Do you know how to truly forgive someone? The truth is…it’s not as simple as it sounds on the surface.
“When we’ve been treated deeply unfairly by others, we should have the tools to deal with that so the effects of that injustice don’t take hold in an unhealthy way.” ~ Dr. Robert Enright
We all know what it feels like to be wronged by someone.
We’ve all felt the pain of betrayal and the hurt of mistreatment.
Maybe one of the following scenarios happened in your life:
- A cheating spouse
- Your parent(s) neglected you.
- A close friend lied to you.
- Somebody disowned you.
- Your peers made fun of you.
These things sucked then, and thinking of them sucks now, albeit to a lesser degree (hopefully).
EMOTIONS TIE TO WRONGDOING
Our reactions to being wronged are different. Some rely on their resolve, “picking up the pieces” (or say so, anyway); some are neutral – perhaps numb; others find it difficult to forgive and forget, or at least move on.
The emotions created from maltreatment can be ingrained into the psyche. The reason for the long-lasting effects of maltreatment is this: our brains are wired to create a memory in proportion to the emotional arousal of the situation. That is why letting go of anger can be so difficult.
Memory champions the world over talk about arousal, which is our brain’s innate tendency to remember things that are emotionally impactful.
Unfortunately, this “brain rule” applies to adverse events – including abuse and trauma. The rule also helps to explain why the emotions associated with maltreatment – anxiety, depression, fear, isolation, insomnia, etc. – may be long-lasting.
When experiencing negative emotions – such as anger, hurt, or sadness – it is essential to your psychological health to resolve them. So while you may not be able to simply “forgive and forget” you do need to figure out how to forgive in a way that helps you to move on. To do so takes time, effort, and emotional capital; but, in the long-term, you’re much better off mentally.
THE POWER OF DECIDING TO FORGIVE – AND WHY IT’S HARD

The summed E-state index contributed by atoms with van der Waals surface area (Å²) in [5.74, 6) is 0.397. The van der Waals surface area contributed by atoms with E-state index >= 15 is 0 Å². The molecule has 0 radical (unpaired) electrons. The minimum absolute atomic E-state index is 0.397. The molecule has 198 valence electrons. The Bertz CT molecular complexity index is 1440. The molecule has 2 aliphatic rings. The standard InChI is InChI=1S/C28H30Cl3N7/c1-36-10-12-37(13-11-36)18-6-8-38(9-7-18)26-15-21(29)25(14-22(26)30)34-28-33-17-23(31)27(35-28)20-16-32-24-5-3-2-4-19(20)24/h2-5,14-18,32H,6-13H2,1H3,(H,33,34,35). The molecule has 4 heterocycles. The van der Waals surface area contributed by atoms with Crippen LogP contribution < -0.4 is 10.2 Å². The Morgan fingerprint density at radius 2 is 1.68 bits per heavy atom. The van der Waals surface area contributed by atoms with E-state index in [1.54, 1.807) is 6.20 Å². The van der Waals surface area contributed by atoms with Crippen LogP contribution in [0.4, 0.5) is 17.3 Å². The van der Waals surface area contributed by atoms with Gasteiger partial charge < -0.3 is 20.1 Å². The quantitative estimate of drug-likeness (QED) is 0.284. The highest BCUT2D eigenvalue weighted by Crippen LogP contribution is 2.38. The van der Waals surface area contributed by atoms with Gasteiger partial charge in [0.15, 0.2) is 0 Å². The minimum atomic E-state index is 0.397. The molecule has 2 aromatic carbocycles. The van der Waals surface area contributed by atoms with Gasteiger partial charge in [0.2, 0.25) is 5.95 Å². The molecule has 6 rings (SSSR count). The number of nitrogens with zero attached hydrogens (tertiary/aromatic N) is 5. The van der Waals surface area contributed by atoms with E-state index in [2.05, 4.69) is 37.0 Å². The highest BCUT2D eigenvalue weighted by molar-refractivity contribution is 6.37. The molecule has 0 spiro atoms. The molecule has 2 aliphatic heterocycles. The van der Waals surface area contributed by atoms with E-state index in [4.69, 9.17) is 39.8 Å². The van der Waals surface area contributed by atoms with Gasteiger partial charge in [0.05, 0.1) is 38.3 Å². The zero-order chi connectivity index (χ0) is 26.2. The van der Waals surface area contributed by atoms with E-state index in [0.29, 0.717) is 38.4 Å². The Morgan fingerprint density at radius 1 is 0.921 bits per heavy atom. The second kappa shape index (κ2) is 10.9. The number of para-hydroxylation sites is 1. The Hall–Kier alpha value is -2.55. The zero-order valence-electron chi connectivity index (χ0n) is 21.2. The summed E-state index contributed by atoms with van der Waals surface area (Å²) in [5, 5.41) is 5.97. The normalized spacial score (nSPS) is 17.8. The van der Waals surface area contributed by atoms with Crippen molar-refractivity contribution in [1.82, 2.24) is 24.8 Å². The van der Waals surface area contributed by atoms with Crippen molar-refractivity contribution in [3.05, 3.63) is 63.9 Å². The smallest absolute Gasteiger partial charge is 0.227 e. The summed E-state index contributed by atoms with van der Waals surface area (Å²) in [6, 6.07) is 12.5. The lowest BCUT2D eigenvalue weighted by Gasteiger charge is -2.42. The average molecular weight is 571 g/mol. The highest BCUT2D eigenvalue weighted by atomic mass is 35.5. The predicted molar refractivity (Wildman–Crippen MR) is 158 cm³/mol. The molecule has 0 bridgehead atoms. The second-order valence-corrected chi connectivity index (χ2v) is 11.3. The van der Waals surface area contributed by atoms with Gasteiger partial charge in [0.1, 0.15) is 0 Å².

The act of forgiveness may just be the single most powerful antidote for the pain caused by others.
Forgiveness does not mean that you simply “forgive and forget.” Nor does forgiveness mean that you absolve the person of their actions.
Forgiveness, instead, is letting go of anger, and instead choosing to compassionately release the desire to punish someone or yourself for an offense.
Yes, forgiveness is a choice. Yes, you can forgive yourself. But here’s the thing: while we may accept these statements on the surface, we often have trouble following through on the act of forgiveness – be it forgiving ourselves or someone else.
Why do we have this trouble? Because of our emotions. Because we rationalize things. After all, we are not responsible for their actions.
Maybe not, but you are responsible for yours. You’re responsible for your actions. Plus, you’re solely accountable for your emotions and thoughts.
You’re responsible for mitigating the damage inflicted. Ultimately, you are responsible for forgiveness.
But, even more importantly, you’re responsible for your happiness and peace of mind.
“HOW DO I FORGIVE THEM?”
According to Dr. Robert Enright, a pioneer in the scientific study of forgiveness, we can implement a four-phase model to help us learn how to forgive ourselves and others.
1. KNOW THAT FORGIVENESS IS POSSIBLE
Before we can learn how to forgive, we must first believe that forgiveness is possible. We must, at a minimum, accept the notion that forgiveness is a feasible solution to the problem.
2. MAKE THE CHOICE TO FORGIVE
“People should not be forced into forgiving,” Enright says, “I think it’s important that people are drawn to it.”
As mentioned, learning how to forgive doesn’t entail excusing someone or forgetting about their past behaviors. Understanding this – and forgiveness’ positive influence on your emotions – allows us to look at forgiveness in the right light.
3. MAKE A LIST
This step works by making a list of everyone – going back to childhood – who has harmed you in some way. After the list is created, prioritize by ordering the names starting with who has hurt you the most.
Start off by forgiving the individuals toward the bottom of the list and make your way up.
Take the time needed to process the emotion; you’ll know when it’s time to move to the next step.
4. EXPOSE THE ANGER
“[This step] is kind of a checklist,” Enright says. “How are you doing in terms of your anger? How have you been denying it? Are you angrier than you thought you were? What are the physical consequences of your anger?”
Enright concludes “Once you look at those effects (of your anger), the question becomes, Do you want to heal?”
5. MAKE THE COMMITMENT
After step 4, you’re ready to commit to the act of forgiveness. “Once people have completed phase one and seen how the effects of the anger have made them unhappy, there’s a tendency to give this a try,” says Enright.